Life in the Dirt: Aardvarks

By Kate Hofmann
It has big ears like a rabbit’s and a snout like a pig’s, but it’s more closely related to an elephant. It’s the one-of-a-kind aardvark!

Ąs darkness falls, the aardvark (ARD-vark) in the photo above emerges from a hole in the ground. It has been sleeping all through the hot African day, curled in a ball in its burrow. Now that the cool night is here, it’s time to wake up.

The aardvark’s large ears perk up, tuned to any danger. It sniffs the air with its long snout. When it’s sure that all is clear, it trots out to begin a night’s work.

An aardvark makes its living by digging, and it does that very well. Its large, powerful claws are shaped like shovels. The aardvark can dig a hole two feet deep in just 15 seconds. What for? To get to the ants and termites that are its favorite foods!

On a cool evening, an aardvark digs for ants and termites to eat.

There are plenty of ants and termites where aardvarks live. But it can be tricky to make a meal of them unless you have the right body parts. Here’s how an aardvark beats the challenges:

1. Find food in the dark. The aardvark’s small eyes don’t see well, but its sharp hearing and a keen sniffer lead the animal right to the nests of ants and termites.
2. Break into the nests. Termite mounds can be as hard as concrete. Ant nests are usually in softer soil. But neither nest is a problem for the aardvark. It just uses its sharp claws to dig-dig-dig until it gets to the tasty treasure within!
3. Eat enough for a full meal. An aardvark is as big as a pig, but ants and termites are tiny. The insects also run really fast. Good thing an aardvark has a super-long tongue covered with sticky saliva. The tongue can slurp up as many as 50,000 insects in one night.
4. Don’t let the bugs bite! Ants and termites bite, but an aardvark isn’t bothered. Its skin is thick and tough. It can also close up its nostrils so that insects and dirt don’t get inside.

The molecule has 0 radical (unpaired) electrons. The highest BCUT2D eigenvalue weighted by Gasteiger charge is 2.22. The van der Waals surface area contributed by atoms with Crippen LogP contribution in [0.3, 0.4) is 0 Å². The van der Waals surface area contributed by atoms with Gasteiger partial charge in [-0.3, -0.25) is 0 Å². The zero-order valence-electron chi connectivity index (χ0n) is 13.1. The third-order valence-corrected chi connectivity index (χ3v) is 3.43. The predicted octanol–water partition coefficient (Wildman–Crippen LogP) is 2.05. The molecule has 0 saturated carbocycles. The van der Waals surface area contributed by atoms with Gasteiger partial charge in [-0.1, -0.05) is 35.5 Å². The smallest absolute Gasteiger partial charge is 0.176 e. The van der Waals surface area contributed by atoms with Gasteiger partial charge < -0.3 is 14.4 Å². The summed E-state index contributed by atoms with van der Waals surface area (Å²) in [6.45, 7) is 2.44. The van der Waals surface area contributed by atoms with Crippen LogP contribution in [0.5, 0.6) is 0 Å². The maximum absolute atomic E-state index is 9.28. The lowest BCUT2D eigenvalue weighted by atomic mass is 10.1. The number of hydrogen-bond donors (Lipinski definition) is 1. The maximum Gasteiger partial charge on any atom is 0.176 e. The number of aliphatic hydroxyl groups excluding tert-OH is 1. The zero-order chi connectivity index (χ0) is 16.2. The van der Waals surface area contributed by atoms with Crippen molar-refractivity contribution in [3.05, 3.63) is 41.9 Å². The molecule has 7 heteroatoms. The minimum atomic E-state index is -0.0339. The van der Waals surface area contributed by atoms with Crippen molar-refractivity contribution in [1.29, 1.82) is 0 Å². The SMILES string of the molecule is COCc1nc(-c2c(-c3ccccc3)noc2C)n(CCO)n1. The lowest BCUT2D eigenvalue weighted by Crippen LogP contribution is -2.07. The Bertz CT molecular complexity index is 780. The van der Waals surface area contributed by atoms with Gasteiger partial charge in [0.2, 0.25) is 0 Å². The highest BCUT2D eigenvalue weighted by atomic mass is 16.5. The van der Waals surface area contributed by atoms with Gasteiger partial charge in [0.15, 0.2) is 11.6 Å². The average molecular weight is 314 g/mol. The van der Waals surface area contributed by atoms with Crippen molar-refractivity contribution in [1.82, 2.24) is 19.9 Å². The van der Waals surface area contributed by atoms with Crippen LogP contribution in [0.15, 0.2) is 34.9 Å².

Ąardvarks aren’t often seen together, but these two males might be battling over a possible mate.

Aardvarks don’t spend a lot of time with other aardvarks. Each one makes its own burrow. During the mating season, males may meet up to fight over who gets to mate with a female. Then the female later gives birth to a small, hairless baby down in her burrow. After about two weeks, the baby starts coming out of the burrow at night with its mom. By the end of its first year, the young aardvark can handle life on its own.

Ą young aardvark pokes its nose into the hole it has dug, ready to lap up lots of ants with its long, sticky tongue.

While hunting for food, aardvarks have to watch out for predators: animals that might be hunting them! These include lions, cheetahs, leopards, hyenas, wild dogs, and pythons. An aardvark can run surprisingly fast. It can also quickly dig itself underground for safety. If it runs out of time to dig, it just flips onto its back and uses its sharp claws to slash at the attacker.


Aardvarks eat only some of the insects in each nest they dig up. Once a nest is opened, other kinds of insect-eaters—even those that don’t dig—can join the feast.

An aardvark doesn’t live its whole life in the same burrow. It moves around and makes new burrows in new places. The empty ones left behind become homes for many other kinds of animals. Warthogs, porcupines, hedgehogs, and jackals are just a few of the animals that may use them.

Because aardvarks mostly stay hidden in their burrows during the day, scientists aren’t exactly sure how many of them there are. But the animals don’t seem to be rare or endangered.

This might be bad news for ants and termites. But it’s good news for aardvarks and all the other animals that depend on them!

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